At long last, the North Carolina General Assembly has finally repealed a controversial piece of legislation known as the Map Act. As I explained in a previous Legal Update:

Transportation planning in North Carolina took a wrong turn in 1987 when the General Assembly approved a controversial piece of legislation known as the Map Act. The Map Act gave the North Carolina Department of Transportation (NCDOT) the power to impose absolute, permanent development moratoria on land within designated transportation corridors, thereby suppressing the value of the land and reducing the amount it would have to pay when it eventually acquired it for highway rights-of-way. NCDOT used that power to suppress the value of large tracts of land for years—sometimes even for decades—without initiating condemnation proceedings and without compensating the owners.

At the John Locke Foundation, we were always highly critical of the Map Act, and we urged the General Assembly to repeal and replace it. We also supported a group of Forsyth County landowners who challenged it on constitutional grounds. When their case reached N.C. Supreme Court, we filed a friend of the court brief on their behalf. And when the court decided in the landowners’ favor, we were delighted.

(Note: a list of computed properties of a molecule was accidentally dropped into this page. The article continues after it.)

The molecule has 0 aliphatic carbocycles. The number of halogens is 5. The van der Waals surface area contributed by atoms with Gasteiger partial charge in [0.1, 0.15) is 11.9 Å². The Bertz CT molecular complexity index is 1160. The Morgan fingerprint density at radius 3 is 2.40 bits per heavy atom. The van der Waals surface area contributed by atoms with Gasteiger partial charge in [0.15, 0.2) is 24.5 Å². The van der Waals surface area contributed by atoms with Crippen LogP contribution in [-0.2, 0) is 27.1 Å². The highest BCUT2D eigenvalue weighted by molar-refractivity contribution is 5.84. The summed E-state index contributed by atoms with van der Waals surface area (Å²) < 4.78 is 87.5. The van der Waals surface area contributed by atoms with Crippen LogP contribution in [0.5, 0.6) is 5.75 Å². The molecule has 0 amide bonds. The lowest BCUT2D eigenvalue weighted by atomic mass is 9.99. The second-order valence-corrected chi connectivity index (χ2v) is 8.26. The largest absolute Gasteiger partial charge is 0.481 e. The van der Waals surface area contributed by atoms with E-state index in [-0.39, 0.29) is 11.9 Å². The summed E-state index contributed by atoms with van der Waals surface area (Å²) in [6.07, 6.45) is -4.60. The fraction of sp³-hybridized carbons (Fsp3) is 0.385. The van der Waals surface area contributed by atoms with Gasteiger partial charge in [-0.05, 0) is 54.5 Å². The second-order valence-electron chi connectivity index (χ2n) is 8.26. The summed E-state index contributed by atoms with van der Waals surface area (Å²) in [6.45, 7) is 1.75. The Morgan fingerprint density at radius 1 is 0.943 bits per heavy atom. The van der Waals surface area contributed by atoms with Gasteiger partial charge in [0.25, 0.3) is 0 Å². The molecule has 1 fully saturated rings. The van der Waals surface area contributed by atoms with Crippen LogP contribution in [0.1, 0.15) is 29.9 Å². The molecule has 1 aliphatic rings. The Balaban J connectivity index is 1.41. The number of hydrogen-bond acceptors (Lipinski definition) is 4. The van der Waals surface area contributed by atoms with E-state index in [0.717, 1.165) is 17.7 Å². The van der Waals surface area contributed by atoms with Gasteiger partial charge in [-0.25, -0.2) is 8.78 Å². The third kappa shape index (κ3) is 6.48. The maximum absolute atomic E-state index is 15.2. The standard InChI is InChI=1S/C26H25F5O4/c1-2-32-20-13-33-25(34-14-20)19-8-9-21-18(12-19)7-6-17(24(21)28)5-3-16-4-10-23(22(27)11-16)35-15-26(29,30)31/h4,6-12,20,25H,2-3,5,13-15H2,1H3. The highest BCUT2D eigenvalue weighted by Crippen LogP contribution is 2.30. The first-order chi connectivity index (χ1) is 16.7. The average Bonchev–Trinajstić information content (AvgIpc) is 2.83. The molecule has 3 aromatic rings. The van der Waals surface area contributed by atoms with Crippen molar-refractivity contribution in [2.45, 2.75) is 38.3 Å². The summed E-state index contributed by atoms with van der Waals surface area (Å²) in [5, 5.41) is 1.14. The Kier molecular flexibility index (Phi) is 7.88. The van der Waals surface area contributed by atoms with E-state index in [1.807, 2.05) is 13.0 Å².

In a concise, eloquent, well-reasoned opinion written by Justice Paul Newby, the court held, “By recording the corridor maps at issue here, which restricted plaintiffs’ rights to improve, develop, and subdivide their property for an indefinite period of time, NCDOT effectuated a taking of fundamental property rights.” The court sent the case back to the trial court and ordered it to “determine the value of the loss of these fundamental rights by calculating the value of the land before the corridor map was recorded and the value of the land afterward, taking into account all pertinent factors, including the restriction on each plaintiff’s fundamental rights.”

In response to the Supreme Court’s decision, the General Assembly rescinded all existing corridor maps, placed a moratorium on the filing of new maps under the Map Act, and instructed NCDOT to study alternative approaches to transportation planning. The NCDOT report, which was submitted last year, includes the following recommendation:

[R]eplace the current Map Act statute with a new law that provides for filing maps with no restrictions on the property except a requirement that the Department be notified of any zoning, subdivision, or building permit requests within the protected corridor. This notification would then provide an opportunity for the Department to attempt to purchase the land if it is determined that the proposed development could have a significant negative impact on the development of the future transportation corridor.

This is a sensible approach to the problem. As NCDOT says in its report, it goes a long way towards achieving “an equitable balance of interests without infringing on property owners’ rights.”

Now that the Map Act has finally been repealed, the General Assembly should start thinking about its replacement. NCDOT’s recommendation is a good place to start.